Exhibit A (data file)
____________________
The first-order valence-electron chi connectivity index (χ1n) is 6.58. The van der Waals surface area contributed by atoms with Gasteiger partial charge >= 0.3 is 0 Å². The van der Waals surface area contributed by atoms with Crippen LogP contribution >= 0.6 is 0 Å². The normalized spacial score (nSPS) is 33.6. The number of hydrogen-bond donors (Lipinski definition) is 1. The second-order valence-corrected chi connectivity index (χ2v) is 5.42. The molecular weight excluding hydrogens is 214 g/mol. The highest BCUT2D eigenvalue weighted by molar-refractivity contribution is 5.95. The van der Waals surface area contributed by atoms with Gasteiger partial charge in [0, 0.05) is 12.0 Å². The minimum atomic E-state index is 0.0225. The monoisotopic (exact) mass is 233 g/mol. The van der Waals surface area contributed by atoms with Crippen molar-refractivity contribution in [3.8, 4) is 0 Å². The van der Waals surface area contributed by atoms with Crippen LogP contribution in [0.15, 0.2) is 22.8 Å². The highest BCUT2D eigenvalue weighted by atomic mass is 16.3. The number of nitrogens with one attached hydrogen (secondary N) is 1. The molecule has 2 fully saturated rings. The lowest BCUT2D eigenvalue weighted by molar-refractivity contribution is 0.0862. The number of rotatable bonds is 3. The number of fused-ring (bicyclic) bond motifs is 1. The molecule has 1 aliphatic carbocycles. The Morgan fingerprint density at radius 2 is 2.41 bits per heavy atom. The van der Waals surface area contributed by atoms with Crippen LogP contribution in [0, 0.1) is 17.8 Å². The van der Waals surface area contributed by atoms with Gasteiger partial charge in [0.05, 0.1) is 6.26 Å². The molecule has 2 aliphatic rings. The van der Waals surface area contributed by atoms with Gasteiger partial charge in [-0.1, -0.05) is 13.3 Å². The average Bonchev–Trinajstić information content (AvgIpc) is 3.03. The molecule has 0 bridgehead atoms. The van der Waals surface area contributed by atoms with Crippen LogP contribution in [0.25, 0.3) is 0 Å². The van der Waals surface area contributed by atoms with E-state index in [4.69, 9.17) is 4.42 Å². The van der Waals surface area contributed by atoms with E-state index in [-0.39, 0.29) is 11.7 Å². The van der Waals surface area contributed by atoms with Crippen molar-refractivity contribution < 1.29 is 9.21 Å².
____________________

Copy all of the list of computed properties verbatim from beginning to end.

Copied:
The first-order valence-electron chi connectivity index (χ1n) is 6.58. The van der Waals surface area contributed by atoms with Gasteiger partial charge >= 0.3 is 0 Å². The van der Waals surface area contributed by atoms with Crippen LogP contribution >= 0.6 is 0 Å². The normalized spacial score (nSPS) is 33.6. The number of hydrogen-bond donors (Lipinski definition) is 1. The second-order valence-corrected chi connectivity index (χ2v) is 5.42. The molecular weight excluding hydrogens is 214 g/mol. The highest BCUT2D eigenvalue weighted by molar-refractivity contribution is 5.95. The van der Waals surface area contributed by atoms with Gasteiger partial charge in [0, 0.05) is 12.0 Å². The minimum atomic E-state index is 0.0225. The monoisotopic (exact) mass is 233 g/mol. The van der Waals surface area contributed by atoms with Crippen molar-refractivity contribution in [3.8, 4) is 0 Å². The van der Waals surface area contributed by atoms with Crippen LogP contribution in [0.15, 0.2) is 22.8 Å². The highest BCUT2D eigenvalue weighted by atomic mass is 16.3. The number of nitrogens with one attached hydrogen (secondary N) is 1. The molecule has 2 fully saturated rings. The lowest BCUT2D eigenvalue weighted by molar-refractivity contribution is 0.0862. The number of rotatable bonds is 3. The number of fused-ring (bicyclic) bond motifs is 1. The molecule has 1 aliphatic carbocycles. The Morgan fingerprint density at radius 2 is 2.41 bits per heavy atom. The van der Waals surface area contributed by atoms with Crippen LogP contribution in [0, 0.1) is 17.8 Å². The van der Waals surface area contributed by atoms with Gasteiger partial charge in [0.05, 0.1) is 6.26 Å². The molecule has 2 aliphatic rings. The van der Waals surface area contributed by atoms with Gasteiger partial charge in [-0.1, -0.05) is 13.3 Å². The average Bonchev–Trinajstić information content (AvgIpc) is 3.03. The molecule has 0 bridgehead atoms. The van der Waals surface area contributed by atoms with Crippen LogP contribution in [0.25, 0.3) is 0 Å². The van der Waals surface area contributed by atoms with E-state index in [4.69, 9.17) is 4.42 Å². The van der Waals surface area contributed by atoms with E-state index in [-0.39, 0.29) is 11.7 Å². The van der Waals surface area contributed by atoms with Crippen molar-refractivity contribution < 1.29 is 9.21 Å².